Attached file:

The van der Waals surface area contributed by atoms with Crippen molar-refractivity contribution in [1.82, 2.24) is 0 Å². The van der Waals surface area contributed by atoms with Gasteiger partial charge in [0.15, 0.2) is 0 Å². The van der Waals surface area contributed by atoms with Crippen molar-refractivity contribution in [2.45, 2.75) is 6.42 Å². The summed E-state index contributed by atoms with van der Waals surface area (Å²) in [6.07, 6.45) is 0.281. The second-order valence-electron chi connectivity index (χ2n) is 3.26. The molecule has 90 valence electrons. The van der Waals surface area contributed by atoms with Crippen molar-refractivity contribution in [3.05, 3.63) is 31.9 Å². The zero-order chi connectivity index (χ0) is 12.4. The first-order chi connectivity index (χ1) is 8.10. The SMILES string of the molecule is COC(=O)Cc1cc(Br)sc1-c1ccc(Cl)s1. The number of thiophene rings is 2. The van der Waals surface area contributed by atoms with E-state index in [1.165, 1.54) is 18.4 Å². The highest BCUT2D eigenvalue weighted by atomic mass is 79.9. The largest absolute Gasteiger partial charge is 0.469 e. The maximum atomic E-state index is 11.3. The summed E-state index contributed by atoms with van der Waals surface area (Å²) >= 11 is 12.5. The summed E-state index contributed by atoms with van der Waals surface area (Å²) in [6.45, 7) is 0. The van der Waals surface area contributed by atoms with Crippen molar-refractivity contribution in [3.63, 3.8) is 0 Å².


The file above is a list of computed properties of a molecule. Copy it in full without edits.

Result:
The van der Waals surface area contributed by atoms with Crippen molar-refractivity contribution in [1.82, 2.24) is 0 Å². The van der Waals surface area contributed by atoms with Gasteiger partial charge in [0.15, 0.2) is 0 Å². The van der Waals surface area contributed by atoms with Crippen molar-refractivity contribution in [2.45, 2.75) is 6.42 Å². The summed E-state index contributed by atoms with van der Waals surface area (Å²) in [6.07, 6.45) is 0.281. The second-order valence-electron chi connectivity index (χ2n) is 3.26. The molecule has 90 valence electrons. The van der Waals surface area contributed by atoms with Crippen molar-refractivity contribution in [3.05, 3.63) is 31.9 Å². The zero-order chi connectivity index (χ0) is 12.4. The first-order chi connectivity index (χ1) is 8.10. The SMILES string of the molecule is COC(=O)Cc1cc(Br)sc1-c1ccc(Cl)s1. The number of thiophene rings is 2. The van der Waals surface area contributed by atoms with E-state index in [1.165, 1.54) is 18.4 Å². The highest BCUT2D eigenvalue weighted by atomic mass is 79.9. The largest absolute Gasteiger partial charge is 0.469 e. The maximum atomic E-state index is 11.3. The summed E-state index contributed by atoms with van der Waals surface area (Å²) >= 11 is 12.5. The summed E-state index contributed by atoms with van der Waals surface area (Å²) in [6.45, 7) is 0. The van der Waals surface area contributed by atoms with Crippen molar-refractivity contribution in [3.63, 3.8) is 0 Å².